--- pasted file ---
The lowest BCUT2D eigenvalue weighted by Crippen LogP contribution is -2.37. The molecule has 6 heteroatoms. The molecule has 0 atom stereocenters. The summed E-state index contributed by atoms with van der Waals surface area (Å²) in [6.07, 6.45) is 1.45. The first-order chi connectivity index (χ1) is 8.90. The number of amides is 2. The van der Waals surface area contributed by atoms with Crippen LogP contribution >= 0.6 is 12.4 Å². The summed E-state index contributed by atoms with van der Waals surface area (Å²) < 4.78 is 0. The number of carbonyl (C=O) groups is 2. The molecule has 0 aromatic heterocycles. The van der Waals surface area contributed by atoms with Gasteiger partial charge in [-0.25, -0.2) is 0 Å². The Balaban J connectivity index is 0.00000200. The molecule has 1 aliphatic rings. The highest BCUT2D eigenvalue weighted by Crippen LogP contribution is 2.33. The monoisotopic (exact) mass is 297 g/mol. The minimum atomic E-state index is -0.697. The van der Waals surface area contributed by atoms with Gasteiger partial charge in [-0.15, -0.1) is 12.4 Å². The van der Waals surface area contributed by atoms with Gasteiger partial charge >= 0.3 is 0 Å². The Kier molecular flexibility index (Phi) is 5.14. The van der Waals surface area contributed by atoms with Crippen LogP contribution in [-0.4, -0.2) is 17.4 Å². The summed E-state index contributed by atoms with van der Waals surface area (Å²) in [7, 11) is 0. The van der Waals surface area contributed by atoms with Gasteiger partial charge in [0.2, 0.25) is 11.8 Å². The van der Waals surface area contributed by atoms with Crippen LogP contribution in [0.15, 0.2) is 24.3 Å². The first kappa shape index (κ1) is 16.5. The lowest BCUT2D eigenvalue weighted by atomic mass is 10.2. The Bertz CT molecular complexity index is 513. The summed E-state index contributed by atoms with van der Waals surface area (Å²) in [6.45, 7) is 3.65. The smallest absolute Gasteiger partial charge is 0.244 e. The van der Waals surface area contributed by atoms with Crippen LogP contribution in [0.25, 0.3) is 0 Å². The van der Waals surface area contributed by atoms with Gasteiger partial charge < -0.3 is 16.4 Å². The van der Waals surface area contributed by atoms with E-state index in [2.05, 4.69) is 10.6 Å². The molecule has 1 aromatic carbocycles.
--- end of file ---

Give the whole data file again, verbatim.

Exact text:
The lowest BCUT2D eigenvalue weighted by Crippen LogP contribution is -2.37. The molecule has 6 heteroatoms. The molecule has 0 atom stereocenters. The summed E-state index contributed by atoms with van der Waals surface area (Å²) in [6.07, 6.45) is 1.45. The first-order chi connectivity index (χ1) is 8.90. The number of amides is 2. The van der Waals surface area contributed by atoms with Crippen LogP contribution >= 0.6 is 12.4 Å². The summed E-state index contributed by atoms with van der Waals surface area (Å²) < 4.78 is 0. The number of carbonyl (C=O) groups is 2. The molecule has 0 aromatic heterocycles. The van der Waals surface area contributed by atoms with Gasteiger partial charge in [-0.25, -0.2) is 0 Å². The Balaban J connectivity index is 0.00000200. The molecule has 1 aliphatic rings. The highest BCUT2D eigenvalue weighted by Crippen LogP contribution is 2.33. The monoisotopic (exact) mass is 297 g/mol. The minimum atomic E-state index is -0.697. The van der Waals surface area contributed by atoms with Gasteiger partial charge in [-0.15, -0.1) is 12.4 Å². The van der Waals surface area contributed by atoms with Gasteiger partial charge >= 0.3 is 0 Å². The Kier molecular flexibility index (Phi) is 5.14. The van der Waals surface area contributed by atoms with Crippen LogP contribution in [-0.4, -0.2) is 17.4 Å². The summed E-state index contributed by atoms with van der Waals surface area (Å²) in [7, 11) is 0. The van der Waals surface area contributed by atoms with Gasteiger partial charge in [0.2, 0.25) is 11.8 Å². The van der Waals surface area contributed by atoms with Crippen LogP contribution in [0.15, 0.2) is 24.3 Å². The first kappa shape index (κ1) is 16.5. The lowest BCUT2D eigenvalue weighted by atomic mass is 10.2. The Bertz CT molecular complexity index is 513. The summed E-state index contributed by atoms with van der Waals surface area (Å²) in [6.45, 7) is 3.65. The smallest absolute Gasteiger partial charge is 0.244 e. The van der Waals surface area contributed by atoms with Crippen LogP contribution in [0.25, 0.3) is 0 Å². The van der Waals surface area contributed by atoms with Gasteiger partial charge < -0.3 is 16.4 Å². The van der Waals surface area contributed by atoms with E-state index in [2.05, 4.69) is 10.6 Å². The molecule has 1 aromatic carbocycles.